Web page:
Zimbabweans who fled the Robert Mugabe regime and fear they may be HIV-positive, will be eligible for permanent residency in New Zealand even if they have the disease.
Yesterday the Government urged hundreds of Zimbabweans who fled the Mugabe regime to come forward and apply for permanent residency under a special scheme set up for them, even though part of the process is compulsory health screening.
Health Minister Pete Hodgson and Immigration Minister David Cunliffe moved to reassure the refugees their health status would not be taken into account as long as they met other standard criteria.
"We are doing this because it's the right thing to do to protect the health of New Zealanders and of those Zimbabweans seeking to become New Zealanders," said Mr Hodgson.
"When people know about their HIV status, we can be much more successful at containing the spread of the virus."
The special residency scheme, which came into effect last year, applies to Zimbabweans who came here on humanitarian grounds before October 2004.
Of 1300 migrants, 500 had applied and 800 had not. HIV infection in Zimbabwe is around 20 per cent.
Of the 500, 42 were found to be HIV positive (8.4 per cent).
Of the 800 people so far avoiding the scheme, up to 160 could be infected using the higher estimate of 20 per cent, said Mr Hodgson.
It was unlikely all would require antiretroviral treatment but if they did, it could cost New Zealand taxpayers $2.9 million a year.
There are 2474 HIV-positive people living in New Zealand.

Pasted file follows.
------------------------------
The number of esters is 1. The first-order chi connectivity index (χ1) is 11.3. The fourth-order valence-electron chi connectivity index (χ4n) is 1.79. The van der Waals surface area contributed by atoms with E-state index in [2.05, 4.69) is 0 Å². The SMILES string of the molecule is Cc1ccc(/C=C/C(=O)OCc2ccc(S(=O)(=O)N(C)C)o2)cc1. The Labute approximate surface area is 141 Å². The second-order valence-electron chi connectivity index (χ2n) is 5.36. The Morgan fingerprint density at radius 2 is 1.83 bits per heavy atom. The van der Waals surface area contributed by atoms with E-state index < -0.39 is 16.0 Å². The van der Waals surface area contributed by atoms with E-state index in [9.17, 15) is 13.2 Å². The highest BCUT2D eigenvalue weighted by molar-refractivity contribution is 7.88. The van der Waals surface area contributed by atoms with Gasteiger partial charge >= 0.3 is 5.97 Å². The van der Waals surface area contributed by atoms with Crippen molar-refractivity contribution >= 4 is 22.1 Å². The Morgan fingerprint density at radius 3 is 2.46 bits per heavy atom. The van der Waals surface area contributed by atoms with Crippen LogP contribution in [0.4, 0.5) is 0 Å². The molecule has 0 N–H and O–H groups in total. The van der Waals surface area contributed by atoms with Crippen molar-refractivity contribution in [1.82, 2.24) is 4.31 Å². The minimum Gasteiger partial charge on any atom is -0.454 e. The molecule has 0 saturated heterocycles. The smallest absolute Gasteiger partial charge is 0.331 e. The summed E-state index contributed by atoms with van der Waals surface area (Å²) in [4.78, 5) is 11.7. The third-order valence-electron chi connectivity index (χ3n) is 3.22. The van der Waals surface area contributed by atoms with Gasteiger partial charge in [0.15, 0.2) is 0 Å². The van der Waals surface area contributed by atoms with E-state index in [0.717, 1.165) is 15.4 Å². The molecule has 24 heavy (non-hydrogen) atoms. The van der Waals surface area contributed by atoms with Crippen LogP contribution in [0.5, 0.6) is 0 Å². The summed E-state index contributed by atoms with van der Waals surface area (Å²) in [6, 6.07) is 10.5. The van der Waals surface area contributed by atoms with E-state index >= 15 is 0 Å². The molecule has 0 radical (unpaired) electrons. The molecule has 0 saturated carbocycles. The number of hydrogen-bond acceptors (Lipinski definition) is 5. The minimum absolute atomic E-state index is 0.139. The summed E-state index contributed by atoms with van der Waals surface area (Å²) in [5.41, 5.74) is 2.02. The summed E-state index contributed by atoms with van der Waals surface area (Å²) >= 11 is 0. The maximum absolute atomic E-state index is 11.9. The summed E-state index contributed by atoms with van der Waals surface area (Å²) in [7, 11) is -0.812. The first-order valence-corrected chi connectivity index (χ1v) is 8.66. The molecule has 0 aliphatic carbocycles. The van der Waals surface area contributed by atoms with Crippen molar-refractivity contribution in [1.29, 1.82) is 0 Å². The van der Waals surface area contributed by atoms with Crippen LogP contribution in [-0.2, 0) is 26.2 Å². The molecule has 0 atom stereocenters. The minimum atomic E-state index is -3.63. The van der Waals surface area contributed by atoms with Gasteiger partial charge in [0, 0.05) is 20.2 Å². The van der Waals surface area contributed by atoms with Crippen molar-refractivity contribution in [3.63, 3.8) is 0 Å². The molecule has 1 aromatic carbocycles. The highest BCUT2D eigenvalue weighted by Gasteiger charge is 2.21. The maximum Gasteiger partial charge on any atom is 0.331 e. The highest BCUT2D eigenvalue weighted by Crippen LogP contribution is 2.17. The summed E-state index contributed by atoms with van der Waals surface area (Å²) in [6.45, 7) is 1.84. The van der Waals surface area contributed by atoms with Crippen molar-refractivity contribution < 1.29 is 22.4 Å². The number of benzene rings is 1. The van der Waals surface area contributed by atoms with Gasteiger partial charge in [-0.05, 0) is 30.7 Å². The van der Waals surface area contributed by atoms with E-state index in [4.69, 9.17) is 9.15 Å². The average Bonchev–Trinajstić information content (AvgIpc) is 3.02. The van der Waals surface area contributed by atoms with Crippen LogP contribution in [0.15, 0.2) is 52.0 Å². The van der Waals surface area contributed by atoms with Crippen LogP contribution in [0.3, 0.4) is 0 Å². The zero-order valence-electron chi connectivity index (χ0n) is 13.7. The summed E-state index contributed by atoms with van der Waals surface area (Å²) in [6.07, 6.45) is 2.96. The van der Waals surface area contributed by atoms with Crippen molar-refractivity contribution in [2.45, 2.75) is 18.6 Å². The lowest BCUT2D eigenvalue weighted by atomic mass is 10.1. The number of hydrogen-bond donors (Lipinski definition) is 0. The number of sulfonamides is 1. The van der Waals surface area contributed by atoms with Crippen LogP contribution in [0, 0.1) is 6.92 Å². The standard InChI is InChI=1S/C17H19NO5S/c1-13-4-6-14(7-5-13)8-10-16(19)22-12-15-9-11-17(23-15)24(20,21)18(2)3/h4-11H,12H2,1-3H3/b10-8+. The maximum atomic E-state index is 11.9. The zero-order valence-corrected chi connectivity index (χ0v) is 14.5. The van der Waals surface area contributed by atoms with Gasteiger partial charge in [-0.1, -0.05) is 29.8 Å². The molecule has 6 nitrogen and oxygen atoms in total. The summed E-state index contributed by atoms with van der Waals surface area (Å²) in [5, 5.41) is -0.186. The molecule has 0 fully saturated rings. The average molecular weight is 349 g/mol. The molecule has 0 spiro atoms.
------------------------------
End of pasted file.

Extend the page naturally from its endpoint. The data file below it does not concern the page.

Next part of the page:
Health status is normally taken into account when migrants apply to come here.
NZ First slammed the policy, saying the party had warned that failure to medically test migrants would lead to an added burden on the health system.
Compulsory health screening was not widely introduced until late 2004, but many Zimbabweans arrived before then.
NZ First leader Winston Peters, who is on extended sick leave in Rarotonga, yesterday said the Government did not have "the foggiest notion" of where the Zimbabwean migrants were and was being forced to "coax them out of the woodwork with the bait of residency with no questions asked".
The Government also had no idea "whether they are behaving like Zimbabwean refugee Shingirayi Nyarirangwe," he said.
Nyarirangwe was convicted in 2004 of having unprotected sex with four women. At least one later tested positive for HIV.
"The result of years of soft immigration is that these people and hundreds of other migrants will now be treated for free for the rest of their lives," said Mr Peters, who is also the Foreign Minister.
A spokeswoman for the Labour Department, Mary Anne Thompson, said the only way of tracking the Zimbabwean immigrants was through community meetings, Zimbabwean groups and with communications help from Government agencies. The Aids Foundation would also help.
She said the Zimbabwean situation was a "unique and complex case".
Howard Andrew, a Zimbabwean who came to New Zealand in 1994 and who has since helped other migrants to settle here, said he had not heard of people dodging authorities because of HIV. "But I can imagine it to be true in some cases," he said.
Zimbabweans applying under the special residency scheme must do so by February 28, next year.